|`No mala fide' on part of Government in acquiring land|
FACING DEMOLITION: File photo of the marriage hall belonging to Vijayakant's wife V. Premalatha.
CHENNAI : The Madras High Court has said there was no mala fide intention on the part of the Union Government in ordering acquisition of lands belonging to actor-politician Vijayakant's wife, V. Premalatha. Declining to interfere with the acquisition notification, it said the alternative proposal submitted by Ms. Premalatha too had been duly considered and rejected by the competent authority.
Justice V. Ramasubramanian, passing orders on two petitions filed by Ms. Premalatha and five others, said: "It is clear that there is no, and there cannot be any, allegation of mala fides up to the stage of publication of the declaration and the vesting of the property with the Central Government."
Concurring with the submissions of Additional Solicitor-General V.T. Gopalan and Assistant Solicitor-General P. Wilson, the Judge said the documents available on record and the circumstances surrounding the examination of alternative proposal submitted by the petitioners showed there had been no mala fide exercise of power.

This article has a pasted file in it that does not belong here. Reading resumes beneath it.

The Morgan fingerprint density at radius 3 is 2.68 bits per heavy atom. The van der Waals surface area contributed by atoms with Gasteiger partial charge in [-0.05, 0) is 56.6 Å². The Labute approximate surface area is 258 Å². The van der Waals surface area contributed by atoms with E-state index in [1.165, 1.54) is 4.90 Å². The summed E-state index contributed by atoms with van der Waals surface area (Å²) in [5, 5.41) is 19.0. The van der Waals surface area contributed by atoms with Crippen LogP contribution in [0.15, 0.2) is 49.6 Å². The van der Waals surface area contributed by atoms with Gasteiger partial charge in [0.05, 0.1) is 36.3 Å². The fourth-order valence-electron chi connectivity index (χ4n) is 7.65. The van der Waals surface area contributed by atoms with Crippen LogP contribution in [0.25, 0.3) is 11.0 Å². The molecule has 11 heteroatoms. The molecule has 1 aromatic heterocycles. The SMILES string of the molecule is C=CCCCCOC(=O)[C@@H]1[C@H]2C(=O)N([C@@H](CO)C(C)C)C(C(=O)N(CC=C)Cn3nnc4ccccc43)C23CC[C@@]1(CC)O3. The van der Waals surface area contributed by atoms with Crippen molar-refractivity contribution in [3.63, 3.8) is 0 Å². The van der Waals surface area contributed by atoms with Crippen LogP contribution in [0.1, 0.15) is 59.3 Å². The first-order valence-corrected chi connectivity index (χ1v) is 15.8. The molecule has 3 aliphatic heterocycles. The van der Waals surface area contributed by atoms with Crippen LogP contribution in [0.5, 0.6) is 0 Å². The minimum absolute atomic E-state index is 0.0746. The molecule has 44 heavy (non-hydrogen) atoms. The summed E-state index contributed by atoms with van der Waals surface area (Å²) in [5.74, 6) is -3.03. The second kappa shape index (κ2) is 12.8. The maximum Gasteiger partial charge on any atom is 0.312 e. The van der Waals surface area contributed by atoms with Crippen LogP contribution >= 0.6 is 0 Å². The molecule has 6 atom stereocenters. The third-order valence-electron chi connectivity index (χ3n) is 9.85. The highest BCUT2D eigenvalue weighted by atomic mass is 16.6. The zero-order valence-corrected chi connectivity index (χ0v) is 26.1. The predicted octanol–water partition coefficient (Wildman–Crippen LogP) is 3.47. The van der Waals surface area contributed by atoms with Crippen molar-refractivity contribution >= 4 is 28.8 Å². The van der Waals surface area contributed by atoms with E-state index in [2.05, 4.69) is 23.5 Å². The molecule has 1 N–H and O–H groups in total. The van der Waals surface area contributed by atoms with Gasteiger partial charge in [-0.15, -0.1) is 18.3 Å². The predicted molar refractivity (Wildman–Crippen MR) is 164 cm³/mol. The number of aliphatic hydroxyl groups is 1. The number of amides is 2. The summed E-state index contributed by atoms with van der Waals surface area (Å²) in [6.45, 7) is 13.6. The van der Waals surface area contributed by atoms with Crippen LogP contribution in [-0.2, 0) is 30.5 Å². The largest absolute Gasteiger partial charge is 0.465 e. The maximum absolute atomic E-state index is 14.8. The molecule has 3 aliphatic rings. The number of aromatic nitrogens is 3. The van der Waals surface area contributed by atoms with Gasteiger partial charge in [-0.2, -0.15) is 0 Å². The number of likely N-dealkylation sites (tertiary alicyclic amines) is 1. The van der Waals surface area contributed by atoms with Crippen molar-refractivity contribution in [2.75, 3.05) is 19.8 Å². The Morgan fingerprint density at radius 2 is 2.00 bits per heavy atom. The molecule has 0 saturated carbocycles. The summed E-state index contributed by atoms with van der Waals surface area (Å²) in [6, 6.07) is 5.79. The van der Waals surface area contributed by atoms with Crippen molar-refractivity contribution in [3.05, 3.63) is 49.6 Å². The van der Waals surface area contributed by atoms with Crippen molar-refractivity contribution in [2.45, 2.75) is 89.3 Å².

"... the project for construction of grade separators for the golden quadrilateral, was mooted in 2004, and the notification under Section 3-A(1) of the National Highways Act itself was issued on August 12, 2005, one month before one of the petitioners floated a political party on September 14, 2005.
Even before the strength of the said political party could become known in terms of popular support, the declaration under Section 3-D(1) was issued in November 2005."
Mr. Justice Ramasubramanian also pointed out that the petitioners had failed to avail themselves of at least three opportunities provided by the authority.
Though the August 2005 notification gave a time limit of 21 days for any person interested in the lands to raise objections, the petitioners did not respond nor did they file objections to the notification.
Rejecting the claim that the absence of specific details in the notification prejudiced their rights, the Judge said they had sent a letter in January 2006, followed by a legal notice. The petitioners appeared to have understood precisely what portion of the land was going to be acquired, and what was to be left out.
Without such an understanding, they could not have submitted an alternative proposal, he said.
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